Sophie (13:09): Yeah, essentially. So this is why it's so important to have nurses available to answer your questions when you have them.
Marie (13:17): Nurses and online resources. I will put a link in the show notes to a helpful video that demonstrates how to inject these hormones. As Sophie says, it's worth checking out a tutorial like that, since making mistakes can be costly.
Sophie (13:32): This isn't cheap. If you mess up a vial, that's not a small amount of money.
Marie (13:38): How much are we talking here, when you say a vial isn't cheap?
Sophie (13:42): I don't know how much per-vial it was, but I want to say the medication itself costs around three to $4,000. Basically, you have to pay out of pocket.
Marie (13:52): Oh my god, I thought you were about to say three to 400, and even with that I was going to be like, "Oh that is a lot." But then you said thousand, and that really is a lot.
Sophie (14:01): So it's kind of a high-stakes game here. So it was a lot of pressure. You want to make sure, if you're lucky enough to have someone to do this with, have someone there to double check your work. Because this is something where the nurses tell you, "Okay, based on your biology and whatnot, you have to take this many milligrams."
Sophie (14:17): And then you go in every few days and they do blood tests and everything like that. And then they kind of adjust the amount of medicine you need to take, or inject into yourself. And so it's not like you have to take X amount for X days, you kind of have to be fluid.
Sophie (14:32): And whatever the nurse adjust your schedule to, you need to be able to pull that right amount for the injections.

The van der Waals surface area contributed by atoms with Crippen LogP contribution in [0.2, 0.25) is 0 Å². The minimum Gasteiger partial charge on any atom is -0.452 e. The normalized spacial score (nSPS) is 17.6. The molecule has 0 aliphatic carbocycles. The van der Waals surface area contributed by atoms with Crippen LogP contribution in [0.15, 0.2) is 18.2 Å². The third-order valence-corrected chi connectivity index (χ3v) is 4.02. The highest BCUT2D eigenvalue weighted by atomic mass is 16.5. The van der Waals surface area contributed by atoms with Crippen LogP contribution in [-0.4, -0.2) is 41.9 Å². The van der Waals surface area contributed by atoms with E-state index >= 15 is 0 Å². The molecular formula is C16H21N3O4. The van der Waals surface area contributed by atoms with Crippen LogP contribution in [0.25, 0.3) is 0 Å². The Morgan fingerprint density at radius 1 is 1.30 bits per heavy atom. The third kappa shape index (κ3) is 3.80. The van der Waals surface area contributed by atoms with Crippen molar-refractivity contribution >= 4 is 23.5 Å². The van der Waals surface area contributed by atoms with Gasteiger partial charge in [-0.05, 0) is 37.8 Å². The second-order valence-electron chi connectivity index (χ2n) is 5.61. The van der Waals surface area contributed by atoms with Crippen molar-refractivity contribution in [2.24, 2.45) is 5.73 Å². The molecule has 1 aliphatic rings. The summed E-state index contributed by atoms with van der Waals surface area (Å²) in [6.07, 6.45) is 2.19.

Marie (14:39): So this is a lot to sort of balance, and make sure that you're doing correctly. And I know I'm sitting here reacting like, "Oh my goodness, this is so much." But just to emphasize people this all the time, and you do have help as you go through it, even if it sounds intimidating.
Marie (14:56): And I'll ask you, I mean, was it something that you got used to? I mean, I'm hoping you kind of did, but I'd also understand if there's not really any getting used to stabbing yourself with a needle.
Sophie (15:09): Repetition definitely helps. Honestly, it hurts, I'm not going to lie. I'm not going to sugarcoat it. These injections hurt. And some of them, especially the Menopur, you stick the needle in, but it takes at least five to six seconds to get the entire, all the liquid out of the syringe. And so eventually, over the two week period, you do get used to the shots, but they're never easy.
Sophie (15:34): I think one thing to note, that I didn't realize, is that you could inject in several different places. And what I learned after my procedure was, you can do it in their stomach, in the back of your arm, your thigh, but you should definitely consult with the nurse. Because as I learned after my procedure, if you change where you do the injection, it actually changes the effectiveness of it.
Sophie (15:55): So I was fortunate enough where I changed it to the back of my arm from my torso. That definitely decreased the pain a little bit, and I was lucky enough to have that not impact my treatment. Because that could have changed how much of the hormones were absorbed, and things like that.
Marie (16:10): Yeah, that's really good to know. I think that's the type of thing that you're saying, when you have people who are helping you and good providers, that they can help answer all those types of questions.
Marie (16:20): Even with people helping out. It's up to the patient to maintain this regimen of self-injections, and it's not like you're giving yourself one shot every few days. The cadence is frequent.
Sophie (16:33): Yeah, it definitely depends on your schedule and what they have planned out for you. But first it starts off at one in the beginning of the day, and then they could change it to one than the beginning and one in the middle of the day, and one at the end of the day. But you're basically doing it multiple times a day. And you have to be, I think, within an hour, plus or minus, the exact time you did it from yesterday.
Marie (16:53): I just would like to offer my respects to you, and to anyone else who goes through this, even if it's not lasting for forever. Two weeks isn't nothing. And I think that's something that I wanted to learn more about. Because I think egg freezing is such an incredible option that more and more people have today, but at the same time, it's not quite as simple as I think it's often made out to be.